I would like to start off by saying that I love living in America. When compared to other countries, we live a fairly cushy lifestyle. That goes without saying.
But no one person or thing is perfect. We preach it to each other as individuals, but it’s time we realize this fact as a nation.
There are certain flaws that we need to address. The main thing I’d like to discuss (or rant about, perhaps, is a better way of putting it) is our hypocrisy. At this point, the only thing that would make this fact more obvious is if Jesus himself came down to Earth and wrote it down in someone’s Bible.
For a free country, there are an awful lot of laws and rules and discrimination against people who choose to do things a little differently.
I am not naive. I know that these laws and regulations are in place to protect us. Thankfully, this country frowns upon murdering others and taking things that don’t belong to you – regardless of how badly you want to do these things. The whole “It’s a free country” argument falls short here, but with a good reason. (If I have to explain why, you should move…anywhere else. Just get out of this country, please.)
It also falls short when it comes to marriage and gender. As we all know, people identify with a variety of different genders and sexualities. Some people want to marry who they want and use the bathroom they choose (because what’s so dangerous about a public restroom with stalls…seriously, I share a bathroom in my own home with a man and I don’t catch any cooties) and they would like to be free from discrimination because they choose to live their lives this way.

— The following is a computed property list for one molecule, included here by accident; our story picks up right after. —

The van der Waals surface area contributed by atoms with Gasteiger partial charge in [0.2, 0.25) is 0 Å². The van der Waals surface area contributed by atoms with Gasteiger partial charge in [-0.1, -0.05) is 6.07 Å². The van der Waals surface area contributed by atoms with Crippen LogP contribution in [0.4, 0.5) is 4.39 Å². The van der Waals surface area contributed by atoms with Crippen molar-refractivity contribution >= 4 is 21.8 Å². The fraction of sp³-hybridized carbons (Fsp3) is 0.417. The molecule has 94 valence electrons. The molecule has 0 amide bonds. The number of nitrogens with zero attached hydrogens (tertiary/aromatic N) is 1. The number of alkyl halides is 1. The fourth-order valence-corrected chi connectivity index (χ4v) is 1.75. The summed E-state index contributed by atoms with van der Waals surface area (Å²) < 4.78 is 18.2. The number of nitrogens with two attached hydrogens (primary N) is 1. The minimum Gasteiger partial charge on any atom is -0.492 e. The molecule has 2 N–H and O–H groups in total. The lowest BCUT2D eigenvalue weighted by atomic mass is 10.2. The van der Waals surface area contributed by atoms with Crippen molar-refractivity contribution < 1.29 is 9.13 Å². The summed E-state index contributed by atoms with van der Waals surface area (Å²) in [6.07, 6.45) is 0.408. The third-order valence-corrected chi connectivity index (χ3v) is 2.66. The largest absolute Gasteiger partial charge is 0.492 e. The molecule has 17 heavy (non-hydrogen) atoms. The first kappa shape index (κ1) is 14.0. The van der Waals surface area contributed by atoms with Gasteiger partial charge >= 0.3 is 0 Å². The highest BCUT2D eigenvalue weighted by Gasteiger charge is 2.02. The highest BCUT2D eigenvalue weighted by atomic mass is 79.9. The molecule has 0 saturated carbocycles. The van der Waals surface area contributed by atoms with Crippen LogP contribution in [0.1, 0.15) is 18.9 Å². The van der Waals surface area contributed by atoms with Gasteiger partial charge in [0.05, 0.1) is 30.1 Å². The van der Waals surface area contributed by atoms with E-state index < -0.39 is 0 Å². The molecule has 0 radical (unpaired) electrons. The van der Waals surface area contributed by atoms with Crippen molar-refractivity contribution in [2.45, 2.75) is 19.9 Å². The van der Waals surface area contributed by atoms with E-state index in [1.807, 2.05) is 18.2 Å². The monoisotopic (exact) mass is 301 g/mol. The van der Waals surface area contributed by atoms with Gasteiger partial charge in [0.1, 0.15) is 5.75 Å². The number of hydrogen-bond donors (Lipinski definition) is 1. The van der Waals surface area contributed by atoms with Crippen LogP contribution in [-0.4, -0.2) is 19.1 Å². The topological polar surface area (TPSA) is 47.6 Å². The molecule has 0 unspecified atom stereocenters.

Let me reiterate. No one is asking for special treatment. No one is asking for favors or extra benefits because of this lifestyle choice. Also, (because it seems that this needs to be constantly repeated for some terrible, unknown reason) no one is telling everyone in the country to live the way they do. These people want to have rights. They want to be as free as everyone else.
We want equality.
This month, we show our pride.
I had the pleasure of doing so at Capital Pride yesterday. The company I work for is very supportive and even had a float in it. A few of my co-workers, my supportive significant other, and myself took the two-hour trip up to Washington DC in time to meet our group so we can march in the parade and throw out colorful beads. We hadn’t accounted for the hour-long metro ride to get into the busy city, as lots of its streets had been blocked off for the demonstration, and the slow trek through the throngs of people packed on the sidewalks.
Needless to say, we had arrived entirely too late to make it into the parade itself. But we were there and we caught lots of beads, showed lots of pride, and took a decent amount of pictures.
That’s the important thing. We showed up and we got to celebrate individuality and love and equality.
Maybe one day we can achieve full equality, free from all discrimination, for every single individual in the United States. Until then, I will continue to support and will continue to show my pride for everything I am and everything I can be.